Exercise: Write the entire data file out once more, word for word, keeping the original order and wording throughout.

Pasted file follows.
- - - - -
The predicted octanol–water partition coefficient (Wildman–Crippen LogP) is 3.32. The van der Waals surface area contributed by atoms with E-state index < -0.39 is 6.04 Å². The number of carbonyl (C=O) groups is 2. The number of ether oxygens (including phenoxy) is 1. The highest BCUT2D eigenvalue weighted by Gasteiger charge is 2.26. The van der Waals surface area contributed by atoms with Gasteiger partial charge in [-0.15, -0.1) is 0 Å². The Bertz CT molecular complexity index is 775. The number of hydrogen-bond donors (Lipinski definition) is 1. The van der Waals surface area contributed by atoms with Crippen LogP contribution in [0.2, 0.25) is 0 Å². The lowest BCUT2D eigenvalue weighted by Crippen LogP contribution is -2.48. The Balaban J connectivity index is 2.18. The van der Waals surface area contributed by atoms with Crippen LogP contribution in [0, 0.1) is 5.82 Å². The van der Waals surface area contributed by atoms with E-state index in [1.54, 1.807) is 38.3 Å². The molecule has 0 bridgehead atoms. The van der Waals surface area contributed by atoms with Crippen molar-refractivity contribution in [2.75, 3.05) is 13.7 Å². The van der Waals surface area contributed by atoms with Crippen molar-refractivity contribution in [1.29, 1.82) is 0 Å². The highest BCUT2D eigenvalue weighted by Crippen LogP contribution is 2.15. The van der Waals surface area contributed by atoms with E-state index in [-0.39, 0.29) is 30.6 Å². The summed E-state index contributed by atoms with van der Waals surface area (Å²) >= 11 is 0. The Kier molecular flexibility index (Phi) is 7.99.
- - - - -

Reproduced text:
The predicted octanol–water partition coefficient (Wildman–Crippen LogP) is 3.32. The van der Waals surface area contributed by atoms with E-state index < -0.39 is 6.04 Å². The number of carbonyl (C=O) groups is 2. The number of ether oxygens (including phenoxy) is 1. The highest BCUT2D eigenvalue weighted by Gasteiger charge is 2.26. The van der Waals surface area contributed by atoms with Gasteiger partial charge in [-0.15, -0.1) is 0 Å². The Bertz CT molecular complexity index is 775. The number of hydrogen-bond donors (Lipinski definition) is 1. The van der Waals surface area contributed by atoms with Crippen LogP contribution in [0.2, 0.25) is 0 Å². The lowest BCUT2D eigenvalue weighted by Crippen LogP contribution is -2.48. The Balaban J connectivity index is 2.18. The van der Waals surface area contributed by atoms with Crippen LogP contribution in [0, 0.1) is 5.82 Å². The van der Waals surface area contributed by atoms with E-state index in [1.54, 1.807) is 38.3 Å². The molecule has 0 bridgehead atoms. The van der Waals surface area contributed by atoms with Crippen molar-refractivity contribution in [2.75, 3.05) is 13.7 Å². The van der Waals surface area contributed by atoms with Crippen molar-refractivity contribution in [1.29, 1.82) is 0 Å². The highest BCUT2D eigenvalue weighted by Crippen LogP contribution is 2.15. The van der Waals surface area contributed by atoms with E-state index in [-0.39, 0.29) is 30.6 Å². The summed E-state index contributed by atoms with van der Waals surface area (Å²) >= 11 is 0. The Kier molecular flexibility index (Phi) is 7.99.